Historically, African Americans have had a rich tradition of giving, but have seen themselves as givers not philanthropists, and have been perceived by others primarily as recipients of philanthropic dollars. With the financial successes of many African Americans over the last half century, that perception must change. With financial success comes greater interest, consideration and sophistication in the philanthropic efforts by African Americans.
The report was authored by Professor Ange-Marie Hancock, Associate Professor of Political Science and Gender Studies at the University of Southern California and funded by The California Endowment, Tides and Rockefeller Philanthropy Associates. Based on focus groups and survey data from African American donors in Los Angeles there are some surprising findings. The three donor profiles that emerged from this study are:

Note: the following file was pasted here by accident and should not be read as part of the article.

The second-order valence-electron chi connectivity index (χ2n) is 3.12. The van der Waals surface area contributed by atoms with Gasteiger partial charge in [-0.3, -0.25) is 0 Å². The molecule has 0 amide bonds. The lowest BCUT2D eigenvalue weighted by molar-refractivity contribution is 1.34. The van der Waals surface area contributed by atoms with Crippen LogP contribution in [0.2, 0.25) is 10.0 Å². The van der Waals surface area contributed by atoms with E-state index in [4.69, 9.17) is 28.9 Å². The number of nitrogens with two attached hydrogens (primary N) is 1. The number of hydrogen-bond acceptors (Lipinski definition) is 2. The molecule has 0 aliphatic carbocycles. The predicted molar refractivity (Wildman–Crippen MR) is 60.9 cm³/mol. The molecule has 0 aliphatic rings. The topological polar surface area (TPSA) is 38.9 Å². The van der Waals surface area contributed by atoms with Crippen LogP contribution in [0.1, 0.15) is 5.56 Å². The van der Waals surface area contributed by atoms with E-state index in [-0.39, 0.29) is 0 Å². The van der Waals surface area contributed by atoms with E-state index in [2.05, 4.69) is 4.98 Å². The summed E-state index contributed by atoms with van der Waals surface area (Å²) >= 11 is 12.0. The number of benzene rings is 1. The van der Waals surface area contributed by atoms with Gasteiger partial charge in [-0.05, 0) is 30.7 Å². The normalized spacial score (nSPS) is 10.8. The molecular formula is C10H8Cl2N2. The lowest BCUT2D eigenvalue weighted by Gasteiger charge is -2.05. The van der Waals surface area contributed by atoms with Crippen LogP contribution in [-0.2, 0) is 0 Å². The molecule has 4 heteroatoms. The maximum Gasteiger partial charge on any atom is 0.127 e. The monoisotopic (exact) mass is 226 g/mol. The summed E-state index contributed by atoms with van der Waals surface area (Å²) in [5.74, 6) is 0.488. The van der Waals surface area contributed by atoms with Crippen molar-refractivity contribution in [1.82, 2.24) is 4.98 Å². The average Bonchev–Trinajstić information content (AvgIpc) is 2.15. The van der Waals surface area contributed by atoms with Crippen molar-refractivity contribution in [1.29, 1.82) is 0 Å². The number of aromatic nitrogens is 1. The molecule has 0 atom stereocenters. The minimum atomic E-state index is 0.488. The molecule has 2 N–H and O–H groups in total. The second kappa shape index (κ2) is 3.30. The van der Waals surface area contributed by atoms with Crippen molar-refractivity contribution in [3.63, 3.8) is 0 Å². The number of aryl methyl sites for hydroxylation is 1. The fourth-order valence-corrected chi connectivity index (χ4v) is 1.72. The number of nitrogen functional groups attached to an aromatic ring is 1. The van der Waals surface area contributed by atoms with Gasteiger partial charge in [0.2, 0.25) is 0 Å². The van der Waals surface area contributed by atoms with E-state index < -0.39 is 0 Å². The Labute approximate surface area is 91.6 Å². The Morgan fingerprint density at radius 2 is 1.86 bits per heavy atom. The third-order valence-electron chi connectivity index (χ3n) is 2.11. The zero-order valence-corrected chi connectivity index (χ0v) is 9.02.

- The “Building the Black Community” Donor. Donors more concerned that their dollars go to organizations that target African American recipients than other respondents.
- The “Issue Impact” Donor. Donors more concerned with the issues they care about than the identity of the people affected by the issues.
- The “Hardwired To Give” Donor. Donors that embrace giving as part of their personal identity, but are also identifiable by their public as well as their private behavior.
Visit HERE to read the report.
About the Liberty Hill Foundation: Liberty Hill Foundation advances movements for social change through a strategic combination of grants, leadership training and alliance building. Uplifting Change, a Liberty Hill initiative now in its third year, creates spaces for African American donors to think collectively about harnessing the philanthropic power of the African American community. www.libertyhill.org.
Join The Black Benefactors and the Black Philanthropic Alliance for a Celebration of Black Philanthropy!